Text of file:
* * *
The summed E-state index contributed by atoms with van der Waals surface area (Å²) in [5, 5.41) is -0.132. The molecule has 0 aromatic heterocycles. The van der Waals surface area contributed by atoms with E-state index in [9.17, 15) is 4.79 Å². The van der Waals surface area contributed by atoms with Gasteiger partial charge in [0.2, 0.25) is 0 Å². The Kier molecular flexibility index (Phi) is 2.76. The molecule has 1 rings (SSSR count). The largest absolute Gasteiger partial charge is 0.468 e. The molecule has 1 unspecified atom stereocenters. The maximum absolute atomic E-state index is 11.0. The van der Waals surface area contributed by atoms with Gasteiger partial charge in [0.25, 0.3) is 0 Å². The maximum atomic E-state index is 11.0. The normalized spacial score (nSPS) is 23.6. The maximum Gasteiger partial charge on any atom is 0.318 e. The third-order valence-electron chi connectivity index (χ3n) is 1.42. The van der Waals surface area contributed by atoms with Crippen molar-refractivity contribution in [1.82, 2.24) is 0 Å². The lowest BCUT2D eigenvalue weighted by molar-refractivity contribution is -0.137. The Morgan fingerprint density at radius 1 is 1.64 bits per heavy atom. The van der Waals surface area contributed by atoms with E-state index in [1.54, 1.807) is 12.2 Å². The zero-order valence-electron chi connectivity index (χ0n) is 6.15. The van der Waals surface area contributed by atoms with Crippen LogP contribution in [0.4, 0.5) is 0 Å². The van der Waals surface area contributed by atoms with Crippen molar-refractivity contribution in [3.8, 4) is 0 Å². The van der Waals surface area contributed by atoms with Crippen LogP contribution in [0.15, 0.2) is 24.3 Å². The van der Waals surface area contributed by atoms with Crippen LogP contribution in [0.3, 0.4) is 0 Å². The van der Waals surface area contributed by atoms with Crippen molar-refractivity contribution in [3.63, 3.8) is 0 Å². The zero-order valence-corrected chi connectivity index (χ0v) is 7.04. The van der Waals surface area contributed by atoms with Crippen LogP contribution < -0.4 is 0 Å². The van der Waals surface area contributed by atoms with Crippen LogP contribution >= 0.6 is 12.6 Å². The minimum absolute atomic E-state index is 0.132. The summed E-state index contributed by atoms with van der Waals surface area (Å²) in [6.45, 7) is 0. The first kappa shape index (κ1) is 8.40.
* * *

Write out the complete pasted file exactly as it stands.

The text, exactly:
The summed E-state index contributed by atoms with van der Waals surface area (Å²) in [5, 5.41) is -0.132. The molecule has 0 aromatic heterocycles. The van der Waals surface area contributed by atoms with E-state index in [9.17, 15) is 4.79 Å². The van der Waals surface area contributed by atoms with Gasteiger partial charge in [0.2, 0.25) is 0 Å². The Kier molecular flexibility index (Phi) is 2.76. The molecule has 1 rings (SSSR count). The largest absolute Gasteiger partial charge is 0.468 e. The molecule has 1 unspecified atom stereocenters. The maximum absolute atomic E-state index is 11.0. The van der Waals surface area contributed by atoms with Gasteiger partial charge in [0.25, 0.3) is 0 Å². The maximum atomic E-state index is 11.0. The normalized spacial score (nSPS) is 23.6. The maximum Gasteiger partial charge on any atom is 0.318 e. The third-order valence-electron chi connectivity index (χ3n) is 1.42. The van der Waals surface area contributed by atoms with Crippen molar-refractivity contribution in [1.82, 2.24) is 0 Å². The lowest BCUT2D eigenvalue weighted by molar-refractivity contribution is -0.137. The Morgan fingerprint density at radius 1 is 1.64 bits per heavy atom. The van der Waals surface area contributed by atoms with E-state index in [1.54, 1.807) is 12.2 Å². The zero-order valence-electron chi connectivity index (χ0n) is 6.15. The van der Waals surface area contributed by atoms with Crippen LogP contribution in [0.4, 0.5) is 0 Å². The van der Waals surface area contributed by atoms with Crippen molar-refractivity contribution in [3.8, 4) is 0 Å². The van der Waals surface area contributed by atoms with Crippen LogP contribution in [0.15, 0.2) is 24.3 Å². The van der Waals surface area contributed by atoms with Crippen LogP contribution in [0.3, 0.4) is 0 Å². The van der Waals surface area contributed by atoms with Crippen molar-refractivity contribution in [3.63, 3.8) is 0 Å². The zero-order valence-corrected chi connectivity index (χ0v) is 7.04. The van der Waals surface area contributed by atoms with Crippen LogP contribution < -0.4 is 0 Å². The van der Waals surface area contributed by atoms with Crippen LogP contribution >= 0.6 is 12.6 Å². The minimum absolute atomic E-state index is 0.132. The summed E-state index contributed by atoms with van der Waals surface area (Å²) in [6.45, 7) is 0. The first kappa shape index (κ1) is 8.40.